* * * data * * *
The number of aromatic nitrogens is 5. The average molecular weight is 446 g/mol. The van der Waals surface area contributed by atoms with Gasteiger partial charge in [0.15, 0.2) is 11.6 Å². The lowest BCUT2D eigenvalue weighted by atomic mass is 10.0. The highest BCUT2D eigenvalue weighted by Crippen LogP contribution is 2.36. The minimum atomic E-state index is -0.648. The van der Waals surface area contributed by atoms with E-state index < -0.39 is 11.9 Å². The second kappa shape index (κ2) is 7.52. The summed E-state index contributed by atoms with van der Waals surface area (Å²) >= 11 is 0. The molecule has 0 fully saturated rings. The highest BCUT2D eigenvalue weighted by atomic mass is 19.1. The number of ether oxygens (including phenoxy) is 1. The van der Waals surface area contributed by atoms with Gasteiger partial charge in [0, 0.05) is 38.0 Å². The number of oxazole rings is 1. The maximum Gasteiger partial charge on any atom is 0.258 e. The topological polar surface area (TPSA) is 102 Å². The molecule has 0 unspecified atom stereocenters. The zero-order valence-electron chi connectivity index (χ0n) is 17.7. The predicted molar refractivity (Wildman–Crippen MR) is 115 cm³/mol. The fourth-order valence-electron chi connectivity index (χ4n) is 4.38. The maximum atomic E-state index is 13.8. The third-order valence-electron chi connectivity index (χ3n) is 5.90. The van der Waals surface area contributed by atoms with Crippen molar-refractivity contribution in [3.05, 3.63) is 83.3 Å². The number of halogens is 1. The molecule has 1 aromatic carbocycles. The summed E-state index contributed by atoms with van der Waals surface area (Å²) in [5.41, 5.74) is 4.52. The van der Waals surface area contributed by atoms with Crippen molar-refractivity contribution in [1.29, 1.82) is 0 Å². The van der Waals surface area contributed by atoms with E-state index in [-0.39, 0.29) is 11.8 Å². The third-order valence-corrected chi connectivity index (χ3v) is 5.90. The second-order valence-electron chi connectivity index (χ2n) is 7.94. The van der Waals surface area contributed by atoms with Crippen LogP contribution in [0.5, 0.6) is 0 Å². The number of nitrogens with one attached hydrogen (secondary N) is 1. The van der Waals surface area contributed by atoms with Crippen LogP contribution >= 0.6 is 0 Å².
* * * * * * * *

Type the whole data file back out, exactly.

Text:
The number of aromatic nitrogens is 5. The average molecular weight is 446 g/mol. The van der Waals surface area contributed by atoms with Gasteiger partial charge in [0.15, 0.2) is 11.6 Å². The lowest BCUT2D eigenvalue weighted by atomic mass is 10.0. The highest BCUT2D eigenvalue weighted by Crippen LogP contribution is 2.36. The minimum atomic E-state index is -0.648. The van der Waals surface area contributed by atoms with E-state index < -0.39 is 11.9 Å². The second kappa shape index (κ2) is 7.52. The summed E-state index contributed by atoms with van der Waals surface area (Å²) >= 11 is 0. The molecule has 0 fully saturated rings. The highest BCUT2D eigenvalue weighted by atomic mass is 19.1. The number of ether oxygens (including phenoxy) is 1. The van der Waals surface area contributed by atoms with Gasteiger partial charge in [0, 0.05) is 38.0 Å². The number of oxazole rings is 1. The maximum Gasteiger partial charge on any atom is 0.258 e. The topological polar surface area (TPSA) is 102 Å². The molecule has 0 unspecified atom stereocenters. The zero-order valence-electron chi connectivity index (χ0n) is 17.7. The predicted molar refractivity (Wildman–Crippen MR) is 115 cm³/mol. The fourth-order valence-electron chi connectivity index (χ4n) is 4.38. The maximum atomic E-state index is 13.8. The third-order valence-electron chi connectivity index (χ3n) is 5.90. The van der Waals surface area contributed by atoms with Crippen molar-refractivity contribution in [3.05, 3.63) is 83.3 Å². The number of halogens is 1. The molecule has 1 aromatic carbocycles. The summed E-state index contributed by atoms with van der Waals surface area (Å²) in [5.41, 5.74) is 4.52. The van der Waals surface area contributed by atoms with Crippen molar-refractivity contribution in [1.29, 1.82) is 0 Å². The van der Waals surface area contributed by atoms with E-state index in [-0.39, 0.29) is 11.8 Å². The third-order valence-corrected chi connectivity index (χ3v) is 5.90. The second-order valence-electron chi connectivity index (χ2n) is 7.94. The van der Waals surface area contributed by atoms with Crippen LogP contribution in [0.5, 0.6) is 0 Å². The number of nitrogens with one attached hydrogen (secondary N) is 1. The van der Waals surface area contributed by atoms with Crippen LogP contribution >= 0.6 is 0 Å².